Even Earth Fare got in on the act, promising me a king cake complete with apple filling.

No thanks.

After last year’s debacle with frozen bread dough, I decided to simply dedicate an afternoon to the old Southern Living recipe that my mom found some 20 years ago. It had been too long since the husband and I had enjoyed the real thing, and I had volunteered to make a king cake for my co-workers in lieu of suffering through some sort of monstrosity filled with artificially flavored goop.

I’m never convinced that I haven’t added too much flour in my efforts to make the dough manageable. My biggest complaint about this recipe is that it calls for flour by volume rather than weight; measuring flour using the scale is much more accurate than using measuring cups. The cake turned out fine, however, with both the husband and the co-workers giving it rave reviews.

I’d still give somebody $20 to make an acceptable king cake for me, but apparently I’m not going to be able to do that in Huntsville anytime soon.

King Cake

(Adapted from Southern Living)

Makes 2 cakes

  • ¼ cup butter
  • 1 (16-ounce) container sour cream
  • 1/3 cup sugar
  • 1 teaspoon salt
  • 2 (.25-ounce) envelopes active dry yeast
  • 1 tablespoon white sugar
  • ½ cup warm water (100 to 110 degrees)
  • 2 eggs
  • 6½ cups all-purpose flour, divided
  • ½ cup white sugar
  • 1½ teaspoons ground cinnamon
  • 1/3 cup butter or margarine, softened
  • Frosting (see below)
  • Colored sugars (see below)

Cook the first four ingredients in a saucepan over low heat, stirring often, until the butter melts. Cool the mixture to between 100 and 110 degrees.

Dissolve the yeast and 1 tablespoon sugar in ½ cup warm water in a large bowl; let stand 5 minutes. Add the butter mixture, eggs and 2 cups flour; beat at medium speed with an electric mixer for 2 minutes or until smooth.

Gradually stir in enough remaining flour to make a soft dough.

Turn dough onto a lightly floured surface; knead until smooth and elastic, about 10 minutes. Place in a well-greased bowl, turning to grease the top. Cover and let rise in a warm place (85 degrees), free from drafts for 1 hour or until doubled in bulk.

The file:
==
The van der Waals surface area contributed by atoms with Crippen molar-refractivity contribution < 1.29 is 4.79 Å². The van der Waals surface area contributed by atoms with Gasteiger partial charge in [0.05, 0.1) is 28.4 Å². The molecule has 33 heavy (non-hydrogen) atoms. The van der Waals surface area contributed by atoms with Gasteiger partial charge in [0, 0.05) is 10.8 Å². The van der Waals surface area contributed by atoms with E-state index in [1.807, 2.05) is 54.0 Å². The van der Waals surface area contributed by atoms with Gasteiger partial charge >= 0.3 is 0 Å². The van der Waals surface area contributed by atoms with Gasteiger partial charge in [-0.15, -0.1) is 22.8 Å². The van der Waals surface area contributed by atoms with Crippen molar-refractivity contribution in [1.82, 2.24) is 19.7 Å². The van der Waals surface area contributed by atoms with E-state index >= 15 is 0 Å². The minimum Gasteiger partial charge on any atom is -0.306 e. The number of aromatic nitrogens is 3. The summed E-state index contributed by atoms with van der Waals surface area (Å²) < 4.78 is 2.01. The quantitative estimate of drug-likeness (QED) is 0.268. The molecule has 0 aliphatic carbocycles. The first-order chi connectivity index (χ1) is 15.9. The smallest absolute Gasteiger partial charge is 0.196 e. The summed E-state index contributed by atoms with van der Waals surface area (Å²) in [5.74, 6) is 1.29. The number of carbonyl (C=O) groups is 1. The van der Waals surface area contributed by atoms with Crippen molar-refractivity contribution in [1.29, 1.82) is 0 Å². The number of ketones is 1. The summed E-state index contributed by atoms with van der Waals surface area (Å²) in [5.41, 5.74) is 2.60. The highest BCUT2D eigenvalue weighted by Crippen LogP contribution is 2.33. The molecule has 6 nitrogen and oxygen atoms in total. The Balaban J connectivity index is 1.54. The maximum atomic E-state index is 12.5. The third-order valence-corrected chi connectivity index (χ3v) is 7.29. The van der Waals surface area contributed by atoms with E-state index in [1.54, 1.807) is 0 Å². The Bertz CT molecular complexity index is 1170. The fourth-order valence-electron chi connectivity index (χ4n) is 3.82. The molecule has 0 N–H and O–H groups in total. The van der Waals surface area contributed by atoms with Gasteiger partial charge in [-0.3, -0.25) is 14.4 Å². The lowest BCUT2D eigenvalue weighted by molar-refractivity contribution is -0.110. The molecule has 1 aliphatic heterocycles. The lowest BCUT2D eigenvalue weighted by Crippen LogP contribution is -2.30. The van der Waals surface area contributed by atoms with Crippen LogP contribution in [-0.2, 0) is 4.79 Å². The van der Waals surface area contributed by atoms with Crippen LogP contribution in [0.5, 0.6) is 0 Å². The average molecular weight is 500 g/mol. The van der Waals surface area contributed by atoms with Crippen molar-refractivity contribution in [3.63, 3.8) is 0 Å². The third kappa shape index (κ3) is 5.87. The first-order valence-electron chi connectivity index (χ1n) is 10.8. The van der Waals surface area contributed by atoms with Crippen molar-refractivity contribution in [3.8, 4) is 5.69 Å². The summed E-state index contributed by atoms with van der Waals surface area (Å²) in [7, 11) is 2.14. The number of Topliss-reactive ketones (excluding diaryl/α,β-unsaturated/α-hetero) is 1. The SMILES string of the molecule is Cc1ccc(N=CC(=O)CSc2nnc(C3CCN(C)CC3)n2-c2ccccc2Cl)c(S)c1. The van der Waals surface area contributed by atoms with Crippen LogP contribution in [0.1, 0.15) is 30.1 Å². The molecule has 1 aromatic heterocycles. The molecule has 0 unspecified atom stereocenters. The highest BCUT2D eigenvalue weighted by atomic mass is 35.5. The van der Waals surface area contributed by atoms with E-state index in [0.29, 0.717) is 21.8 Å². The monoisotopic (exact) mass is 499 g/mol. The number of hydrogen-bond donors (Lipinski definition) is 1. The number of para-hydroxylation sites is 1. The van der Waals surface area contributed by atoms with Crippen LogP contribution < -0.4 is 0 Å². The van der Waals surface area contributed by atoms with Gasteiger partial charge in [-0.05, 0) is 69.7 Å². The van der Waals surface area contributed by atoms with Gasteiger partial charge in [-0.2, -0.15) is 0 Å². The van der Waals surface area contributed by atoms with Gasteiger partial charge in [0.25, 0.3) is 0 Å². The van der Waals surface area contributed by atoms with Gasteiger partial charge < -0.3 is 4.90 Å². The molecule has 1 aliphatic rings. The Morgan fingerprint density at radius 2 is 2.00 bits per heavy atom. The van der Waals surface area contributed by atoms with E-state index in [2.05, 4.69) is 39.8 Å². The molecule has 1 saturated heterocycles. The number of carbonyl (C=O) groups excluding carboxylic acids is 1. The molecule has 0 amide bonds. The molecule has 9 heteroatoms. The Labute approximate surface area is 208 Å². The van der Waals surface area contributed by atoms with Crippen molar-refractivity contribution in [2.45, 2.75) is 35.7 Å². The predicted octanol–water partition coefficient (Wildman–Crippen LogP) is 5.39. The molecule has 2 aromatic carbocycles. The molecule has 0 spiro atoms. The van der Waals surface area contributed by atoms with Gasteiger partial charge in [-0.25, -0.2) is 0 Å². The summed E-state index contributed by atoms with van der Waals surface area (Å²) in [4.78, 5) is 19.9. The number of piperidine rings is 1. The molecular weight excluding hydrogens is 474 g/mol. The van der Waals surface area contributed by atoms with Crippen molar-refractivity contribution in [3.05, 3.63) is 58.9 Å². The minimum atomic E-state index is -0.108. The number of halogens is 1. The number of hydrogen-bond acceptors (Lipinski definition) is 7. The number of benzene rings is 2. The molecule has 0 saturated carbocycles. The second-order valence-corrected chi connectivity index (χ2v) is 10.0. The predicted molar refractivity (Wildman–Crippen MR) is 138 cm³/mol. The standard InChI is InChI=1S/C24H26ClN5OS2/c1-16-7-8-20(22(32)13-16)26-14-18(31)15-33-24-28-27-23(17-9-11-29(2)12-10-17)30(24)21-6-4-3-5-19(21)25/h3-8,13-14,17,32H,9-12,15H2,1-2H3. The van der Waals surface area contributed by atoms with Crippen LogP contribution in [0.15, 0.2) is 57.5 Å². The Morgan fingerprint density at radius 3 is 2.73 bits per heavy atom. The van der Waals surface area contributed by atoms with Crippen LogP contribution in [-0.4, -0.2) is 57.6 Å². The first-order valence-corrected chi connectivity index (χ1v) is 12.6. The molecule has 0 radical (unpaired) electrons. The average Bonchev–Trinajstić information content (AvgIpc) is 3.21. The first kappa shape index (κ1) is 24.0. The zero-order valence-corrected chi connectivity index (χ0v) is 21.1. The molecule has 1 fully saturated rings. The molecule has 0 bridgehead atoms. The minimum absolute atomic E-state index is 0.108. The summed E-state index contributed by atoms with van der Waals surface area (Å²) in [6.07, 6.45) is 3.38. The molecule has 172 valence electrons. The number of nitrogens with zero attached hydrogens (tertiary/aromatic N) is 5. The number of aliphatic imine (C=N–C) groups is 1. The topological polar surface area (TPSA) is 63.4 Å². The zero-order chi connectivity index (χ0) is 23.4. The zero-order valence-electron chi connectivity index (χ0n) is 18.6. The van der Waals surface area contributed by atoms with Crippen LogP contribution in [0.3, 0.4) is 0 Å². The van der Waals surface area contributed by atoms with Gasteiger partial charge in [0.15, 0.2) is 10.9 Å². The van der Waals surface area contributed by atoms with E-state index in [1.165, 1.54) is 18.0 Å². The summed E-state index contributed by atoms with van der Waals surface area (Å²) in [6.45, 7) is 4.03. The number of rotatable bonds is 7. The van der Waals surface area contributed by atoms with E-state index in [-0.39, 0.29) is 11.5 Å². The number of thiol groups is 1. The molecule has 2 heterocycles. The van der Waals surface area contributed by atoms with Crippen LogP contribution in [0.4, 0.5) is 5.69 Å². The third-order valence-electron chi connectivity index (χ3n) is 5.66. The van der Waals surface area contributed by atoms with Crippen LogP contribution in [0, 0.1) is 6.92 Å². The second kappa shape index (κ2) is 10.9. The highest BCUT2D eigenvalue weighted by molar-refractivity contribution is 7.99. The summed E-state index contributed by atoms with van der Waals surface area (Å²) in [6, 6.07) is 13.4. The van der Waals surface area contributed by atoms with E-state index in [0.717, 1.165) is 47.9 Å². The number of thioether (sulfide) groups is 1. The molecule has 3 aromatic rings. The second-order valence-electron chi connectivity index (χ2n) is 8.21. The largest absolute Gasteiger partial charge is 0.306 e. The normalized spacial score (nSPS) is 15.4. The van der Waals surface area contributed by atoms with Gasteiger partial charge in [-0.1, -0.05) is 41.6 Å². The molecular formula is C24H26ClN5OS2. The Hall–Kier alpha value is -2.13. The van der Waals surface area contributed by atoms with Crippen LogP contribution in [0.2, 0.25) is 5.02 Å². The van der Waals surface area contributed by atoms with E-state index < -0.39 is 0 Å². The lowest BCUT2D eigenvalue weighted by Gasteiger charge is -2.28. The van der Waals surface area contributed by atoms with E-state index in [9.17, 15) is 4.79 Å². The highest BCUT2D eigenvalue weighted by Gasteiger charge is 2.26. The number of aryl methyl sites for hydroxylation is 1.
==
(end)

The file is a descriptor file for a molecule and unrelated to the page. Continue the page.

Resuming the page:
Stir together ½ cup sugar and cinnamon; set aside. Punch dough down; divide in half. Turn one portion out onto a lightly floured surface; roll to a 28-x-10-inch rectangle.

Spread half each of the cinnamon mixture and the softened butter on the dough. Roll the dough, jellyroll fashion, starting at the long side. Place the dough roll, seam side down, on a lightly greased baking sheet.

Bring the ends together to form an oval ring, moistening and pinching the edges together to seal. Repeat with remaining dough, cinnamon mixture and butter.

Bake at 375 degrees for 15 minutes or until golden. Decorate with bands of frosting, and sprinkle with colored sugars.

Note: This year, I spooned the frosting into a zip-top bag, cut off a corner and squeezed the frosting onto the cake. This gave me a much neater, more even application than I would have gotten by simply drizzling it on the cake. Also, sprinkling the sugar on top will make a HUGE mess. You’re going to want to sprinkle the sugar on the king cake far away from the edge of the countertop or table so you don’t get sugar on the floor. Moisten a couple of dish towels with water and place them on the surface beneath the cake platter (cookie sheet, whatever) that’ll be holding the cake as you sprinkle on the sugar.


  • 3 cups powdered sugar
  • 3 tablespoons butter, melted
  • 3 tablespoons milk
  • ¼ teaspoon vanilla extract

Stir together powdered sugar and melted butter. Add milk to reach desired consistency for drizzling; stir in vanilla.

Note: The original recipe advises you to divide the frosting and tint it green, yellow and purple, but since you’re going to coat it with colored sugar anyway, you’ll do just as well to leave it white.

Colored Sugars

  • 1½ cups white sugar, divided
  • 2 drops green food color
  • 2 drops yellow food coloring
  • 2 drops red food color
  • 2 drops blue food coloring

Place ½ cup sugar and green food coloring in a jar or zip-top plastic bag; seal.

Shake vigorously to evenly mix color with sugar. Repeat procedure with ½ cup sugar and yellow food coloring.

For purple, combine red and blue food coloring before adding to remaining ½ cup sugar.

Note: A couple of years ago, I discovered that Wal-Mart made much prettier, more vividly colored sugar than I could. My colored sugar was always paler than the sugar I saw in bakeries, and it was decidedly non-sparkly. You might have to use blue instead of purple, but you’ll live.

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Mardi Gras is approaching, and I’m craving king cake. Although the king cakes at Publix are looking better than they did a couple of weeks ago, I’m tempted to make my own this year. Only the extremely complicated recipe that my mom culled from Southern Living a couple of decades ago takes the better part of a day to make. It also yields two king cakes, a bonus if everyone in the household works in an office, but about 1.5 king cakes too many if one person works at home with a finicky tabby cat.

I may have found my answer over at Southern Plate, where Christy Jordan has made a perfectly presentable king cake using a roll of frozen bread dough. I don’t know that I can abide hot pink sugar on my king cake, and I may skip the cream cheese filling in favor of my usual buttery cinnamon sugar, but other than those two elements, I think Christy may be my inspiration this year.